On June 16, the U.S. Justice Department (DOJ) announced that it had concluded a non-prosecution agreement (NPA) with IAP Worldwide Services, Inc., a Florida-based government contractor, related to apparent violations of the Foreign Corrupt Practices Act (FCPA). DOJ also announced that a former vice president of IAP pleaded guilty to conspiracy to violate the FCPA. IAP agreed to pay more than $7 million to resolve the matter; sentencing for the former vice president is scheduled for September 2015.

Background. IAP provides facilities management, contingency operations, and professional and technical services in contracting capacities to U.S. and non-U.S. governments. According to DOJ, the violations occurred in connection with a surveillance program the government of Kuwait sought to develop. An agent of IAP contracted with the Kuwaiti government to perform services under the first phase of the program. DOJ alleged that, when the agent was paid for its services, it transferred money to IAP, which in turn steered funds to a Kuwaiti company to kickback to Kuwaiti government officials.

Terms of the NPA. The NPA extends for three years, during which time IAP is required to take an assortment of compliance steps. IAP is also obligated to report on those steps, as well as the company’s compliance program more generally, at least annually. What DOJ expects the compliance program to include is outlined in useful detail in Attachment B to the NPA; the reporting requirements are summarized in Attachment C.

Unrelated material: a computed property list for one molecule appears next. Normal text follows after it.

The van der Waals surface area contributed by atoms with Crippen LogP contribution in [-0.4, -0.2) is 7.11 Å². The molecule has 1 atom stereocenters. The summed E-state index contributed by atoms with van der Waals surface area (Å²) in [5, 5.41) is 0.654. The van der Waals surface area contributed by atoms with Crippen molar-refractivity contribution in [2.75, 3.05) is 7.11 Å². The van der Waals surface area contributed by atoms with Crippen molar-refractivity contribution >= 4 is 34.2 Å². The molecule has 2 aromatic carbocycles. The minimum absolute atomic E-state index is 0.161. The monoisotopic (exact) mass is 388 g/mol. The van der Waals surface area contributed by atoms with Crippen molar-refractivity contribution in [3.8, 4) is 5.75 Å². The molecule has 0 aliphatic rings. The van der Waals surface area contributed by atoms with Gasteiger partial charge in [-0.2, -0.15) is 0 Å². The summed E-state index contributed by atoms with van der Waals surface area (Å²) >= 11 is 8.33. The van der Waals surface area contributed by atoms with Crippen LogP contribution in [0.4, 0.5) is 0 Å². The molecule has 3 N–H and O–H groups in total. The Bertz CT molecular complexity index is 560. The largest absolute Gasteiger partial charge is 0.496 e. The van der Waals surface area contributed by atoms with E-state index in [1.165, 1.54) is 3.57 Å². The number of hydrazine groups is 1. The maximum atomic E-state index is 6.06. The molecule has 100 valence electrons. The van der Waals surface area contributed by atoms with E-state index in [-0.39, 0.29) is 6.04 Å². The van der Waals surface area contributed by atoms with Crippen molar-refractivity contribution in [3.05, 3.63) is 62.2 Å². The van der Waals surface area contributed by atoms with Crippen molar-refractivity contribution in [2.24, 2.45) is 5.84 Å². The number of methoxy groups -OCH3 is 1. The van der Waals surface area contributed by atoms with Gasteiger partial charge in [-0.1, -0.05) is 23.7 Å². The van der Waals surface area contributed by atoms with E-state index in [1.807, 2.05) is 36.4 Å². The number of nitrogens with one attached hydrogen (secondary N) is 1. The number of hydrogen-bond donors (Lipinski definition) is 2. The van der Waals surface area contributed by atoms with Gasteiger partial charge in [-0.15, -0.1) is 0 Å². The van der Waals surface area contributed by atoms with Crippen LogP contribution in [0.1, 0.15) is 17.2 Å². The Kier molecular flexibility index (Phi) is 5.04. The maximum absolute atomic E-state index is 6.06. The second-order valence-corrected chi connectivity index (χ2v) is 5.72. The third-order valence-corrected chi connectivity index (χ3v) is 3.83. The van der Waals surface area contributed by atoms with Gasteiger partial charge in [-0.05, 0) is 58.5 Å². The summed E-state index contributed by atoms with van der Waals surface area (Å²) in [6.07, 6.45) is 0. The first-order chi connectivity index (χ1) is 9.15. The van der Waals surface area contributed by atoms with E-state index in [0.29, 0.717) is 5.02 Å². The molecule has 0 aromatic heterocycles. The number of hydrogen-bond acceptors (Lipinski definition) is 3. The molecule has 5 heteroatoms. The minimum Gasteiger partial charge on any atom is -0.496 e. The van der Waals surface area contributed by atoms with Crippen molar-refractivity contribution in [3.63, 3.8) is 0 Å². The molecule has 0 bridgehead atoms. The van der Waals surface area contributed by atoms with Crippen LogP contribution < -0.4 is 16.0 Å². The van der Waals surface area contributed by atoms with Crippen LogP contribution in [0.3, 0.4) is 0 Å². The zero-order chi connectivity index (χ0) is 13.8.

Observations/Recommendations. Enforcement documents issued by DOJ often provide useful guidance for the regulated community. For example, the NPA includes a comprehensive – and helpful – summary of what DOJ expects in a robust compliance program.

We also think the facts of this matter and the terms of the NPA underscore several key compliance points:

  • Appropriate diligence and training for third parties is critical. As with the vast majority of FCPA enforcement matters, these violations were facilitated by a non-U.S. third party.
  • Target key risk areas in compliance reviews. The DOJ identified a number of such risks: where the company operates, the industry it is in, its volume of interaction with government officials, its involvement in joint ventures, its reliance on operating licenses and permits, the extent to which it is regulated by the government, and the volume and importance to the company of clearing customs and immigration hurdles.
  • If needed, throw employees / agents under the bus. This statement is only partly to get readers’ attention. DOJ may have opted for an NPA over a more onerous deferred prosecution agreement at least in part because IAP helped DOJ act against the former vice president.
  • Proceed very carefully when contracting with a non-U.S. government. The government contracting community pays (rightly) much attention to protecting against fraud and other corruption in transactions with U.S. government customers. As contractors look further afield for business opportunities, it is critical to recognize the risks presented by interactions with non-U.S. government officials. Be careful out there.